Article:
Interleaved Games

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Taking turns over two or more independent game sessions taking turns over two or more independent game sessions.

This form of alternating gameplay was introduced in vintage arcade games, which we call interleaved games. Informally called “hotseat multiplayer”, it consists of taking turns over two or more independent game sessions (Zagal, Nussbaum and Rosas; Bjork and Holopainen). For example, this occurs in games where the first player plays until he loses a life, at which point it is the second player’s turn. Both players alternate until they both run out of lives. Everyone is playing on the same hardware, and there is usually some visual representation acknowledging the other players’ game and its status. For example, the top left corner of the screen may show the current score of player 1 while the top right corner displays player 2’s score. Notably, this new form of coordination is due to the affordances of technology; in this case, the computer is well-suited to manage and maintain multiple game states simultaneously.

Some questions that can help establish the degree that interleaved games are present, if answered affirmatively:

  • Is there a two-player option?
  • When two players play, is the asynchronous play enforced?
  • Does the second player’s turn start after the other player loses a life?


Strong Example


The two player mode of Centipede only allows one player at a time, so each player plays alternatively for the length of a life. This was initially enforced by the hardware of the cabinet, which only had a single trackball and a fire button as the controllers of the game.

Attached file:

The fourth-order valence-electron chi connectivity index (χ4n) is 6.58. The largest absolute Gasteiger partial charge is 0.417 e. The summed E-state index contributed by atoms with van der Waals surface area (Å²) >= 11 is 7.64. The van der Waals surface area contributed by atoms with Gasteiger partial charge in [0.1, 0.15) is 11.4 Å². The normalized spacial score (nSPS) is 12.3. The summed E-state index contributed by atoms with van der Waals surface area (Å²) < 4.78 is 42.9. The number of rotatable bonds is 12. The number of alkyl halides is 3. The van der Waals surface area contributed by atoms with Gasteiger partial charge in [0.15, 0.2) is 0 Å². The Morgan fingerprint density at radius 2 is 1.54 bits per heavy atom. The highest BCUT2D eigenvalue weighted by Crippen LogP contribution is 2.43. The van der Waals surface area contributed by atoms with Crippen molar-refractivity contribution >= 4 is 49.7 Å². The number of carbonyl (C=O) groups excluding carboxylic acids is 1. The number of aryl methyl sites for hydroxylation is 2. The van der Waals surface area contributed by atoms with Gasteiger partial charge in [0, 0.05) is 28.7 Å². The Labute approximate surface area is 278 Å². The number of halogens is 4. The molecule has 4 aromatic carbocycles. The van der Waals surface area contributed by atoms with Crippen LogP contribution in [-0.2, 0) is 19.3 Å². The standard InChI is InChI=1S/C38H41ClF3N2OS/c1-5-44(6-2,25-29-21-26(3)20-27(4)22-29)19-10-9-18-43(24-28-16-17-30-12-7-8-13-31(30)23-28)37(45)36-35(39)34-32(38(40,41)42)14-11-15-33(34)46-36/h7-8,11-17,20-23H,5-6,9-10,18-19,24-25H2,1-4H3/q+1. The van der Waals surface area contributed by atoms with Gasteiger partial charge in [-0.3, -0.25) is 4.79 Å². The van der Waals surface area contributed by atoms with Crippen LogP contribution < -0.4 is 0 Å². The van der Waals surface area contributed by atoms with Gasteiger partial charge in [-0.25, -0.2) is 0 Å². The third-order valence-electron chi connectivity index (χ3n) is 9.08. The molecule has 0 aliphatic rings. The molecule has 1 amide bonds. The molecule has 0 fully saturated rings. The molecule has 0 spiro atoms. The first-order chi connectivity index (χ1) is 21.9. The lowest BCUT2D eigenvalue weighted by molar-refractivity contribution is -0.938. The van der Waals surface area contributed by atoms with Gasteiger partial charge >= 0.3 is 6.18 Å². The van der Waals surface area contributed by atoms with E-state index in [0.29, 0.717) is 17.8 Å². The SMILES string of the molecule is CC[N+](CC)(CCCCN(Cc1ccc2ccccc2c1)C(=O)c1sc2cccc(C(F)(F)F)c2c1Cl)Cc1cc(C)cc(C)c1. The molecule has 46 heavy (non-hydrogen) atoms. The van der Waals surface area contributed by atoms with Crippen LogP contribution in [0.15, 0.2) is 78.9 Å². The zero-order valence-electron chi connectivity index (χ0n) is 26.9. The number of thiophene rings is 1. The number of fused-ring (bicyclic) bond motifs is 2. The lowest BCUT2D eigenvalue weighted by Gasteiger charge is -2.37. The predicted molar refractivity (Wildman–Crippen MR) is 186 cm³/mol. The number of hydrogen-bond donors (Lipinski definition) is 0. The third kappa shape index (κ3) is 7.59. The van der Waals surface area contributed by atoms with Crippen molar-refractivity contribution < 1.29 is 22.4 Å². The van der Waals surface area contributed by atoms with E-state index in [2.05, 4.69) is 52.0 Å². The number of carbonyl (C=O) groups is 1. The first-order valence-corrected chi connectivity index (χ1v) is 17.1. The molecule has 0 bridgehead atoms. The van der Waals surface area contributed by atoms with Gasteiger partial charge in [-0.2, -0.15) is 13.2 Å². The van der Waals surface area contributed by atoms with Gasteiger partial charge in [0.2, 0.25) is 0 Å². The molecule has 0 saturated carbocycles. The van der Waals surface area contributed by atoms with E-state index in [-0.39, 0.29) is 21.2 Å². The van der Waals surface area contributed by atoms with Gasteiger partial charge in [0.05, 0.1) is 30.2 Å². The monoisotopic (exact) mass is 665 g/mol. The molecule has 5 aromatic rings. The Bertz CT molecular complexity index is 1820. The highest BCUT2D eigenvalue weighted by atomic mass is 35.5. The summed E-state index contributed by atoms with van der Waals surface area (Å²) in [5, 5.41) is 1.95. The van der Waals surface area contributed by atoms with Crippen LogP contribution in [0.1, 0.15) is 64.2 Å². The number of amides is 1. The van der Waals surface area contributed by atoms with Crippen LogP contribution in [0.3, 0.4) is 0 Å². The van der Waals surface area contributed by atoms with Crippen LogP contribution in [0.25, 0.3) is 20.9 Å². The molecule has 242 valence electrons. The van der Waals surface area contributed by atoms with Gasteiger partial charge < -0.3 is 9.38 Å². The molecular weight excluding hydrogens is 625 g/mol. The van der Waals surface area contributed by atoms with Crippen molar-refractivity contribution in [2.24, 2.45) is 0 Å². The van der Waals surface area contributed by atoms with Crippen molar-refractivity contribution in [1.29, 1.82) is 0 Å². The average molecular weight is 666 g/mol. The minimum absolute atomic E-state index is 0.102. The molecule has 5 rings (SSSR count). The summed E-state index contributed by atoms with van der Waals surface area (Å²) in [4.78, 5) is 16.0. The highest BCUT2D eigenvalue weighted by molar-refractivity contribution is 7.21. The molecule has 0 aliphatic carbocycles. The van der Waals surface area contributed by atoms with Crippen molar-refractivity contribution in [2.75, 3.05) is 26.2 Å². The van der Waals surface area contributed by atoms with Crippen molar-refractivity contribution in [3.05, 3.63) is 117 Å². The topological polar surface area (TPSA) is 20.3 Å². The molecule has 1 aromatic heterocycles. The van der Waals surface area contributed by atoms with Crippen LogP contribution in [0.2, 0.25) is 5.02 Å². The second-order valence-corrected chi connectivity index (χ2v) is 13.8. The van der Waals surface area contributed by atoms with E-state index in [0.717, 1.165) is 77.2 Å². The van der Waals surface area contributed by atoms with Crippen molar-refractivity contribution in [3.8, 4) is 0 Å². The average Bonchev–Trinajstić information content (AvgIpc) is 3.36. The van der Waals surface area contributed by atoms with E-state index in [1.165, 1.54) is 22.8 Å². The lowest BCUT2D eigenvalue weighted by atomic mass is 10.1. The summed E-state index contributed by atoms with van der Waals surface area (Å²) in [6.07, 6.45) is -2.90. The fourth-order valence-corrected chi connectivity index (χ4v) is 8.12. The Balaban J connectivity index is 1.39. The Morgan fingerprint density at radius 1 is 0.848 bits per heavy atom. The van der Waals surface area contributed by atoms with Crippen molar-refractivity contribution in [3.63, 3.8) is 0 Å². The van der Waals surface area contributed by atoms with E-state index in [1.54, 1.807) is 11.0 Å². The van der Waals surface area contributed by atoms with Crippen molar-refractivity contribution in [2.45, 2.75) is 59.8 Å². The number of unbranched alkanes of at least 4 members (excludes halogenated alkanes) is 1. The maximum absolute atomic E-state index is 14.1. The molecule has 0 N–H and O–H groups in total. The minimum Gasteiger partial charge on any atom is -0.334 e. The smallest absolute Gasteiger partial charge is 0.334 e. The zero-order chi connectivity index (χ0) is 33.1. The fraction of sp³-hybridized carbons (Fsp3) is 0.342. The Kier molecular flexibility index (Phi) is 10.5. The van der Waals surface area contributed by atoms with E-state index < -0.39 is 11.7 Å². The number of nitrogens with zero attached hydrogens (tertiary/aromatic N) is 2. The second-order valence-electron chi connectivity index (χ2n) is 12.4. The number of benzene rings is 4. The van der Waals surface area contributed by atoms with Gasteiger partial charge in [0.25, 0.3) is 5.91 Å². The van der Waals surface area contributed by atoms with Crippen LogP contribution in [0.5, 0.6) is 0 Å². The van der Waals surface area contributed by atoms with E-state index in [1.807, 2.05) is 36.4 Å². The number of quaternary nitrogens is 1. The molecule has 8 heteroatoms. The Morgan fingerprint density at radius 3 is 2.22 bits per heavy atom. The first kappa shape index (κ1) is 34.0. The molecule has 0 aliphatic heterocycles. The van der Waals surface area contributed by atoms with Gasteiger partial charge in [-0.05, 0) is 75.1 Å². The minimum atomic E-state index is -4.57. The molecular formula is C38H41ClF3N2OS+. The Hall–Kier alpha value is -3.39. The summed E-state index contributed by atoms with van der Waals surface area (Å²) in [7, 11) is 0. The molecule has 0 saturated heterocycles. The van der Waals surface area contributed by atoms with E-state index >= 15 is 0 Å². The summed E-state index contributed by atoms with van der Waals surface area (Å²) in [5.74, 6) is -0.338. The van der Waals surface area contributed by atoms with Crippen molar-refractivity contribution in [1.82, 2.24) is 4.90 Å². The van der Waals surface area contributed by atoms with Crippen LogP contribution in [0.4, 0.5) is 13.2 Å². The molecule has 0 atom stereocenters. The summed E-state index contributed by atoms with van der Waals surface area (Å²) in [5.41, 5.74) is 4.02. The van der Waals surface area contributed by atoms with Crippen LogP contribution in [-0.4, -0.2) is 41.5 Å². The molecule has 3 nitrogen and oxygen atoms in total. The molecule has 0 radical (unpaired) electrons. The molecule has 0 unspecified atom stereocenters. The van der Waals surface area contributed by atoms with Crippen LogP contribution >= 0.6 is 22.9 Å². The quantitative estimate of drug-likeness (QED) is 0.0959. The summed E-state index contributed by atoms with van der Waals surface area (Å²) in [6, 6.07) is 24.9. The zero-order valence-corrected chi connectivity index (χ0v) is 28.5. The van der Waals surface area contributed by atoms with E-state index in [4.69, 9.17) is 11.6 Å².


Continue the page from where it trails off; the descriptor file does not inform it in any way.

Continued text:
Gradius has the option for a two-player mode in which both players take turns playing the single-player game, and each player's turn ends when they lose a life. This continues until both players have consumed all 9 of their lives (distributed along 3 continues (or in the Japanese version, 3 lives and no continues)). This has a similar effect to 2 players playing the single player mode and switching off lives, with the exception that in the 2 player mode, there are two different positions in the game maintained.


In the two-player mode of Megamania, each player will play independently – the console had two different joysticks for each. The turn will last until she either loses a life or she finishes a level.

Weak Examples


This classic arcade game, the temporal coordination depends on which level(s) are completed by each player. Player two will only start playing after player one has completed a mission, or has run out of lives. Thus alternation in the gameplay does not depend on lives, but on the performance of the players, so that there may not be alternation at all if one of the player loses all her lives before completing a mission.

Relations with other elements of the Ontology


Temporal Coordination

See Also


Bjork, Staffan, and Jussi Holopainen. Patterns in Game Design. Game Development Series. Hingham, Massachusetts: Charles River Media Inc., 2005.

Zagal, Jose, Miguel Nussbaum, and Ricardo Rosas. "A Model to Support the Design of Multiplayer Games." Presence: Teleoperators and Virtual Environments 9.5 (2000): 448-62.

Centipede. Atari (1980) Lucasarts: Arcade Megamania. Activision (1982) Atari: Atari 2600. Gorf. Midway (1981) Midway: Arcade.